The Importance of Being Earnest, A Trivial Comedy for Serious People is a play by Oscar Wilde. First performed on 14 February 1895 at the St James's Theatre in London, it is a farcical comedy in which the protagonists maintain fictitious person to escape burdensome social obligations. Working within the social conventions of late Victorian London, the play's major themes are the triviality with which it treats institutions as serious as marriage, and the resulting satire of Victorian ways. Some contemporary reviews praised the play's humour and the culmination of Wilde's artistic career, while others were cautious about its lack of social messages. Its high farce and witty dialogue have helped make The Importance of Being Earnest Wilde's most enduringly popular play.
The successful opening night marked the climax of Wilde's career but also heralded his downfall. The Marquess of Queensberry, whose son Lord Alfred Douglas was Wilde's lover, planned to present the writer with a bouquet of rotten vegetables and disrupt the show. Wilde was tipped off and Queensberry was refused admission. Their feud came to a climax in court, where Wilde's homosexuality was revealed to the Victorian public and he was sentenced to imprisonment. Despite the play's early success, Wilde's notoriety caused the play to be closed after 86 performances. After his release from prison, he published the play from exile in Paris, but he wrote no further comic or dramatic work.
The play is set in "The Present" (i.e. 1895).
Act I: Algernon Moncrieff's flat in Half Moon Street, W
The play opens with Algernon Moncrieff, an idle young gentleman, receiving his best friend, Jack Worthing ('Ernest'). Ernest has come from the country to propose to Algernon's cousin, Gwendolen Fairfax. Algernon refuses to consent until Ernest explains why his cigarette case bears the inscription, "From little Cecily, with her fondest love to her dear Uncle Jack." 'Ernest' is forced to admit to living a double life. In the country, he assumes a serious attitude for the benefit of his young ward, the heiress Cecily Cardew, and goes by the name of John (or Jack), while pretending that he must worry about a wastrel younger brother named Ernest in London. In the city, meanwhile, he assumes the identity of the libertine Ernest. Algernon confesses a similar deception: he pretends to have an invalid friend named Bunbury in the country, whom he can "visit" whenever he wishes to avoid an unwelcome social obligation. Jack refuses to tell Algernon the location of his country estate.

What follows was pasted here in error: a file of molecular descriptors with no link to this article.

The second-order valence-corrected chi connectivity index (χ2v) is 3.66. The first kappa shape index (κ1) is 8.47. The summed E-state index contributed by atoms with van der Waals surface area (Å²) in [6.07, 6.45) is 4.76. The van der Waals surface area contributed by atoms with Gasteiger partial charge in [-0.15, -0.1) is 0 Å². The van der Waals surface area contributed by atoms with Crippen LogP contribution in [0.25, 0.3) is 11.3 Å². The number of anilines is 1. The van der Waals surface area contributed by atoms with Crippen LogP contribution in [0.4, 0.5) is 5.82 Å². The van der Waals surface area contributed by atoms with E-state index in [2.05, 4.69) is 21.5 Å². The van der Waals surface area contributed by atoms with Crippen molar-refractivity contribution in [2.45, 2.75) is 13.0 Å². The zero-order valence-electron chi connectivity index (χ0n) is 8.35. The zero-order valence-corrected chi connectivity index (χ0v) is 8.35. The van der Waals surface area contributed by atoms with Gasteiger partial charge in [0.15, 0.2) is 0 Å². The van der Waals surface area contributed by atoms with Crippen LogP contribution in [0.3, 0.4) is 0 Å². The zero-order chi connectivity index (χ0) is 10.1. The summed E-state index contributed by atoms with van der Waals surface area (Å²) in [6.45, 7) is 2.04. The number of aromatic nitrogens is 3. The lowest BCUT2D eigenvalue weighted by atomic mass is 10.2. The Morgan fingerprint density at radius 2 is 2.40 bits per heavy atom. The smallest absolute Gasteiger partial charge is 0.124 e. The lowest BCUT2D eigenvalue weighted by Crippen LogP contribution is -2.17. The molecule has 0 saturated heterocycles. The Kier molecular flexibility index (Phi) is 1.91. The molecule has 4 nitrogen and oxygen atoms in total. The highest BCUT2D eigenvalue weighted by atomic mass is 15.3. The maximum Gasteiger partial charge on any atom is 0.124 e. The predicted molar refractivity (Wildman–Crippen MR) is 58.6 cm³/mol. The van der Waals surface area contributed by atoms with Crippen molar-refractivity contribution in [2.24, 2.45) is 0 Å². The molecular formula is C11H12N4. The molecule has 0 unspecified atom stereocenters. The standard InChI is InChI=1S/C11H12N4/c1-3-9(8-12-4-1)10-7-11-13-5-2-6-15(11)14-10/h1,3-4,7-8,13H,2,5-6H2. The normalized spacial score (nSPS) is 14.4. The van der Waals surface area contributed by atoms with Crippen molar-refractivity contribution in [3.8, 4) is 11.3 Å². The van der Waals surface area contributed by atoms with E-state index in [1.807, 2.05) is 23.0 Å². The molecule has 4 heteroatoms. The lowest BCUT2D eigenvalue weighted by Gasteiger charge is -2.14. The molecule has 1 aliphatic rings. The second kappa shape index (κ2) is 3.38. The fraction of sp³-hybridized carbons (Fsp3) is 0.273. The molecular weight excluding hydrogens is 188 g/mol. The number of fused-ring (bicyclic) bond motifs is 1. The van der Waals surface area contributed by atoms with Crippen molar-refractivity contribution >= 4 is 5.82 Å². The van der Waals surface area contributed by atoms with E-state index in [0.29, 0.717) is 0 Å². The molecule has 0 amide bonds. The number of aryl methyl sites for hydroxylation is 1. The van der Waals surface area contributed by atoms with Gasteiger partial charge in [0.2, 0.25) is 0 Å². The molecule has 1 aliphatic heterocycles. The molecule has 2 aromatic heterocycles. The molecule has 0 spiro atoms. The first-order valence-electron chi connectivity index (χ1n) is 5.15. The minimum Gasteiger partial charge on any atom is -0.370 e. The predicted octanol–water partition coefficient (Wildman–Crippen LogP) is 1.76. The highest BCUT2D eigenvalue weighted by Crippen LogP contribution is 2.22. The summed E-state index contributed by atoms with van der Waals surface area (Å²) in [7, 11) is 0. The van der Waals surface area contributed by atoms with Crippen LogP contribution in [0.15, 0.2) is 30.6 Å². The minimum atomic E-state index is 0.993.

Gwendolen and her formidable mother Lady Bracknell now call on Algernon who distracts Lady Bracknell in another room while Jack proposes to Gwendolen. She accepts, but seems to love him in large part because of his name, Ernest. Jack accordingly resolves to himself to be rechristened "Ernest". Discovering them in this intimate exchange, Lady Bracknell interviews Jack as a prospective suitor. Horrified to learn that he was adopted after being discovered as a baby in a handbag at Victoria Station, she refuses him and forbids further contact with her daughter. Gwendolen manages to covertly promise to him her undying love. As Jack gives her his address in the country, Algernon surreptitiously notes it on the cuff of his sleeve: Jack's revelation of his pretty and wealthy young ward has motivated his friend to meet her.